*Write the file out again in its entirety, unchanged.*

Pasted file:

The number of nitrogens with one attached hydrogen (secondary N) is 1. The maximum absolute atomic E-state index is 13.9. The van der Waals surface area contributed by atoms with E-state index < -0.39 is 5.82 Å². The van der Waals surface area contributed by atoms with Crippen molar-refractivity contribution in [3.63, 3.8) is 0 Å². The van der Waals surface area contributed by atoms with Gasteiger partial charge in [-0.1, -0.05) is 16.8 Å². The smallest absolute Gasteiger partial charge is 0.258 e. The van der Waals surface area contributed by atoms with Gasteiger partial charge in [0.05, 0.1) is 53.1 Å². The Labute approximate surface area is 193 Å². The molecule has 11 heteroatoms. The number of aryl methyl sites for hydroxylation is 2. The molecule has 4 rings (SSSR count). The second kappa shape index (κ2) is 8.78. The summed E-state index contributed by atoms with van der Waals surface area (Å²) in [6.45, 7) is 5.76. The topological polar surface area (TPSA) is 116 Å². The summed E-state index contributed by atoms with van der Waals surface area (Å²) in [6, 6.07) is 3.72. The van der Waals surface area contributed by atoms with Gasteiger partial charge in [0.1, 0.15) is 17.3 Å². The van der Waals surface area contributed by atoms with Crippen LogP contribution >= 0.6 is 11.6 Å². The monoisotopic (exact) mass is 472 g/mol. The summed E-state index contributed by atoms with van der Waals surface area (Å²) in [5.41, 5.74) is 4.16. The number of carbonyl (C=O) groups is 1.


The number of nitrogens with one attached hydrogen (secondary N) is 1. The maximum absolute atomic E-state index is 13.9. The van der Waals surface area contributed by atoms with E-state index < -0.39 is 5.82 Å². The van der Waals surface area contributed by atoms with Crippen molar-refractivity contribution in [3.63, 3.8) is 0 Å². The van der Waals surface area contributed by atoms with Gasteiger partial charge in [-0.1, -0.05) is 16.8 Å². The smallest absolute Gasteiger partial charge is 0.258 e. The van der Waals surface area contributed by atoms with Gasteiger partial charge in [0.05, 0.1) is 53.1 Å². The Labute approximate surface area is 193 Å². The molecule has 11 heteroatoms. The number of aryl methyl sites for hydroxylation is 2. The molecule has 4 rings (SSSR count). The second kappa shape index (κ2) is 8.78. The summed E-state index contributed by atoms with van der Waals surface area (Å²) in [6.45, 7) is 5.76. The topological polar surface area (TPSA) is 116 Å². The summed E-state index contributed by atoms with van der Waals surface area (Å²) in [6, 6.07) is 3.72. The van der Waals surface area contributed by atoms with Gasteiger partial charge in [0.1, 0.15) is 17.3 Å². The van der Waals surface area contributed by atoms with Crippen LogP contribution >= 0.6 is 11.6 Å². The monoisotopic (exact) mass is 472 g/mol. The summed E-state index contributed by atoms with van der Waals surface area (Å²) in [5.41, 5.74) is 4.16. The number of carbonyl (C=O) groups is 1.